Wiping a drive.
May 5, 2007 7:40 AM   Subscribe

I am trying to wipe my hard drive...

so that I can sell it. I have a copy of Killdisk and a copy of my OS but I get the feeling there is more to the task than wiping the drive and reinstalling the OS. Does anyone have any experience with this?
posted by 517 to Computers & Internet (18 answers total) 5 users marked this as a favorite
The usual approach is to low-level format the drive. Some think you should do that several times.

Low-level formatting takes a long time. Any "format" operation that doesn't take hours isn't a low-level format.
posted by Steven C. Den Beste at 7:46 AM on May 5, 2007

I've had really good experience with DBAN (Darik's Boot and Nuke). Is there a reason you plan on reinstalling the OS?
posted by homer2k1 at 7:55 AM on May 5, 2007 [1 favorite]

Seconding DBAN.
posted by Blazecock Pileon at 7:58 AM on May 5, 2007

posted by Jairus at 8:05 AM on May 5, 2007

No, that's pretty much it. DBAN or similar will take care of the overwrite and reformatting. (I'm assuming killdisk is something similar.) on preview, 4thing DBAN.
posted by zamboni at 8:10 AM on May 5, 2007

Don't bother to reinstall your operating system before you sell the system.
posted by odinsdream at 8:13 AM on May 5, 2007

You can use the 'shred' command in Linux. Just boot from a Linux live CD (ie an Ubuntu install CD), and type the following in a terminal window:

shred /dev/hda

if it's an EIDE drive, or for a SATA drive type

shred /dev/sda

Both these two commands assume only one drive in the computer, or that you're trying to wipe the first drive. For safety, I would temporarily disconnect all but the drive you want to wipe.

Shred is supposed to overwrite data enough times to make recovery impossible.
posted by humblepigeon at 8:13 AM on May 5, 2007

I plan on reinstalling the OS to make it easier to sell.

So if I use DBAN, I can just install the OS after it's done, I won't have to partition, format, whatever?

How long does it take for DBAN to wipe a disk?
posted by 517 at 8:16 AM on May 5, 2007

The OS is windows XP.
posted by 517 at 8:18 AM on May 5, 2007

Just to point out, but you should never "low level format" a modern drive.

I believe SCdB is referring more to overwriting all of the data (usually multiple times) in order to prevent future access to it, rather than actual "low level" formatting.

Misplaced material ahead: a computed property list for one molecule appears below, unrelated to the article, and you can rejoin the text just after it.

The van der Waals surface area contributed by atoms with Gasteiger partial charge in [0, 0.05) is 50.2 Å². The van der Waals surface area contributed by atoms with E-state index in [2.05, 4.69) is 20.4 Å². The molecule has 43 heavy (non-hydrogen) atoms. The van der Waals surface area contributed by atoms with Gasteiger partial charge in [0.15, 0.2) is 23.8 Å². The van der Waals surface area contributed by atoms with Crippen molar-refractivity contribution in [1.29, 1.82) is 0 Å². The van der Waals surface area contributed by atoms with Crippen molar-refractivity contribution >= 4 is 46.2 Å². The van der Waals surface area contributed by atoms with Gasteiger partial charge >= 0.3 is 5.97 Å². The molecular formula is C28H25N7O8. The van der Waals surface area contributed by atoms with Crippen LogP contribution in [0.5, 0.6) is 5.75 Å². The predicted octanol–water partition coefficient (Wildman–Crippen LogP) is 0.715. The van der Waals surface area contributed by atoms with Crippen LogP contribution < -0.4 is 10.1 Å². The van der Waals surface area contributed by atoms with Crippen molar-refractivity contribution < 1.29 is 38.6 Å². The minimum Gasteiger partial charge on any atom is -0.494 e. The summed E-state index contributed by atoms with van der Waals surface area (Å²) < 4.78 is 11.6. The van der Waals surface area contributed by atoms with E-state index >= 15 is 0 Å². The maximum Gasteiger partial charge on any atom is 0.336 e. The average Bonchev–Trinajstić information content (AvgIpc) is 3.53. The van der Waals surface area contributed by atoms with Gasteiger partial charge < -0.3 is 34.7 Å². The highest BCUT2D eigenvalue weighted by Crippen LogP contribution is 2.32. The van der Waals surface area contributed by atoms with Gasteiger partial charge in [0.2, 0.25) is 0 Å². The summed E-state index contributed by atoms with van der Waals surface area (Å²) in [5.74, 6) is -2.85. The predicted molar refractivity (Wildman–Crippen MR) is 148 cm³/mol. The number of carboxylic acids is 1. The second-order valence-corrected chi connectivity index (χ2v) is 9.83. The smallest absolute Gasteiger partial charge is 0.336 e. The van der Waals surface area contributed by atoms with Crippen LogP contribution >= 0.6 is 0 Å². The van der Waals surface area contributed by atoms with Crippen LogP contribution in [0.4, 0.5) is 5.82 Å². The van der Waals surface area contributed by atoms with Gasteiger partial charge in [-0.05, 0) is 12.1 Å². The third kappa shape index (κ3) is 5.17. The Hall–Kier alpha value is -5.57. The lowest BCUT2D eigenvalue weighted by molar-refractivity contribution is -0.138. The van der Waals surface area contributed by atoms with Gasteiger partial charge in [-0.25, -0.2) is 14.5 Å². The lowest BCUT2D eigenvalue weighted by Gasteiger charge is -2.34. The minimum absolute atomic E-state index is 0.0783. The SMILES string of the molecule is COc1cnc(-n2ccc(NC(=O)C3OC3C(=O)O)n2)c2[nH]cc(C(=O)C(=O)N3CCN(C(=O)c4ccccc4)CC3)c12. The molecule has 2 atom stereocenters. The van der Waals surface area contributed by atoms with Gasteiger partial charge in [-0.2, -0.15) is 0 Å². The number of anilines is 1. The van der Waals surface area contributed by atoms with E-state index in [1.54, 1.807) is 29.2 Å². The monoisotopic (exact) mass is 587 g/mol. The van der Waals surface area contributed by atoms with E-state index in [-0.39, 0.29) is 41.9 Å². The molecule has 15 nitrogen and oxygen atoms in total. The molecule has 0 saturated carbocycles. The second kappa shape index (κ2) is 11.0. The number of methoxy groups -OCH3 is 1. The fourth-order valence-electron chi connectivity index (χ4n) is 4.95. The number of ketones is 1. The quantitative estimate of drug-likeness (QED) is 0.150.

posted by wackybrit at 8:19 AM on May 5, 2007

How long?

Depends on the size of the disk, the kind of computer you have, and the wipe level. Guttman is probably overkill - DoD or DoD Short are probably sufficient for your needs.
posted by zamboni at 8:27 AM on May 5, 2007

For more on DBAN wipe times, see here.
posted by zamboni at 8:29 AM on May 5, 2007

Just last week on lifehacker, really wipe it.
"There is no data recovery from Secure Erase"
posted by raildr at 8:44 AM on May 5, 2007

Yes, you can reinstall the OS after running DBAN. You won't have to personally do any partitioning since the Windows installer will take care of it automatically.

If you do plan to sell it with the operating system, be sure the product key goes with it, and that you don't reuse the key later yourself.
posted by odinsdream at 8:46 AM on May 5, 2007

If you don't want it to take days and you're not particularly worried about someone taking an electron microscope to your disk to recover a few fragments of your porn collection, a simple "dd if=/dev/zero of=/dev/sda bs=1M" or similar will be sufficient (in file=system "zero" pseudo-device, out file=SCSI disk a, block size=1 MB). if=/dev/urandom (unlimited [pseudo-]random device) is slightly "better", but may be slower.

If you want to do it from within Windows, unmount the drive with Disk Manager and use dd for Windows in much the same way.
posted by Freaky at 10:31 AM on May 5, 2007

DBAN works well, but most modern drives have a special "secure erase" command built in that works even better. (This has been part of the S.M.A.R.T./ATA specification since 2001 or so, so all drives built after then should support it). Who says it's better? NIST for one.

The folks at the UCSD Center for Magnetic Recording Research have a small utility called Secure Erase that will let you issue this command to your drive(s). You can download it by clicking on the link on the left side of this page. (via)
posted by toxic at 3:25 PM on May 5, 2007 [1 favorite]

shred has a bad design. Use wipe instead.
posted by donut at 5:05 AM on May 6, 2007

Sorry. Missing proof.
posted by donut at 5:07 AM on May 6, 2007

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